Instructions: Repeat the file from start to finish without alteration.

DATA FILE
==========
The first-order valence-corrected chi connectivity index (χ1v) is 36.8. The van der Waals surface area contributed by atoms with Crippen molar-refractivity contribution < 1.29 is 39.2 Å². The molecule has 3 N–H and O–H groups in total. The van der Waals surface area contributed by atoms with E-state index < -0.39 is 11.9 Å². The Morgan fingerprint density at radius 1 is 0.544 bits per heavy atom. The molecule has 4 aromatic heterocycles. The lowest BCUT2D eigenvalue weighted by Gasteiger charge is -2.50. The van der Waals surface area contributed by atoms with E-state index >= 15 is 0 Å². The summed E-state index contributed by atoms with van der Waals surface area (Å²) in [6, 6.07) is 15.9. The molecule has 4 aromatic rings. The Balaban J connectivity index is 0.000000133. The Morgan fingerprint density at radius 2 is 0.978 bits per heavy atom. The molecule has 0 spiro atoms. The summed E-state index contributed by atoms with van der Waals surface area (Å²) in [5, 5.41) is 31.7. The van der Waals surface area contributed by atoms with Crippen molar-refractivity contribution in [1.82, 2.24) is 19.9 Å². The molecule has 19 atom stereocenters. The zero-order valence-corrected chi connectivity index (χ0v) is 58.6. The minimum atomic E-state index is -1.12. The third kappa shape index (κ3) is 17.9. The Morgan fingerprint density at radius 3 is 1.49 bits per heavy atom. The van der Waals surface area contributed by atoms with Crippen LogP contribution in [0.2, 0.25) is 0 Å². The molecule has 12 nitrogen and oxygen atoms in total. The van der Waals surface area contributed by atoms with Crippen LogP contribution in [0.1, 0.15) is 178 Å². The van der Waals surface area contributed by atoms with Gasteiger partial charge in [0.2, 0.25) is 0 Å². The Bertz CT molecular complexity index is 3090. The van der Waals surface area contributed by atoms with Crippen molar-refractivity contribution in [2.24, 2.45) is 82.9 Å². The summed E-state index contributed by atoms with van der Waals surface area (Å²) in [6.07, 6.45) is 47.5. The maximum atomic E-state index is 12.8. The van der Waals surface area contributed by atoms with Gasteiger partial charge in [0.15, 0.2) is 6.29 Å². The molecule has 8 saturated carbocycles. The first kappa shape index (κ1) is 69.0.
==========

The first-order valence-corrected chi connectivity index (χ1v) is 36.8. The van der Waals surface area contributed by atoms with Crippen molar-refractivity contribution < 1.29 is 39.2 Å². The molecule has 3 N–H and O–H groups in total. The van der Waals surface area contributed by atoms with E-state index < -0.39 is 11.9 Å². The Morgan fingerprint density at radius 1 is 0.544 bits per heavy atom. The molecule has 4 aromatic heterocycles. The lowest BCUT2D eigenvalue weighted by Gasteiger charge is -2.50. The van der Waals surface area contributed by atoms with E-state index >= 15 is 0 Å². The summed E-state index contributed by atoms with van der Waals surface area (Å²) in [6, 6.07) is 15.9. The molecule has 4 aromatic rings. The Balaban J connectivity index is 0.000000133. The Morgan fingerprint density at radius 2 is 0.978 bits per heavy atom. The molecule has 0 spiro atoms. The summed E-state index contributed by atoms with van der Waals surface area (Å²) in [5, 5.41) is 31.7. The van der Waals surface area contributed by atoms with Crippen molar-refractivity contribution in [1.82, 2.24) is 19.9 Å². The molecule has 19 atom stereocenters. The zero-order valence-corrected chi connectivity index (χ0v) is 58.6. The minimum atomic E-state index is -1.12. The third kappa shape index (κ3) is 17.9. The Morgan fingerprint density at radius 3 is 1.49 bits per heavy atom. The van der Waals surface area contributed by atoms with Crippen LogP contribution in [0.2, 0.25) is 0 Å². The molecule has 12 nitrogen and oxygen atoms in total. The van der Waals surface area contributed by atoms with Crippen LogP contribution in [0.1, 0.15) is 178 Å². The van der Waals surface area contributed by atoms with Gasteiger partial charge in [0.2, 0.25) is 0 Å². The Bertz CT molecular complexity index is 3090. The van der Waals surface area contributed by atoms with Crippen molar-refractivity contribution in [2.24, 2.45) is 82.9 Å². The summed E-state index contributed by atoms with van der Waals surface area (Å²) in [6.07, 6.45) is 47.5. The maximum atomic E-state index is 12.8. The van der Waals surface area contributed by atoms with Gasteiger partial charge in [0.15, 0.2) is 6.29 Å². The molecule has 8 saturated carbocycles. The first kappa shape index (κ1) is 69.0.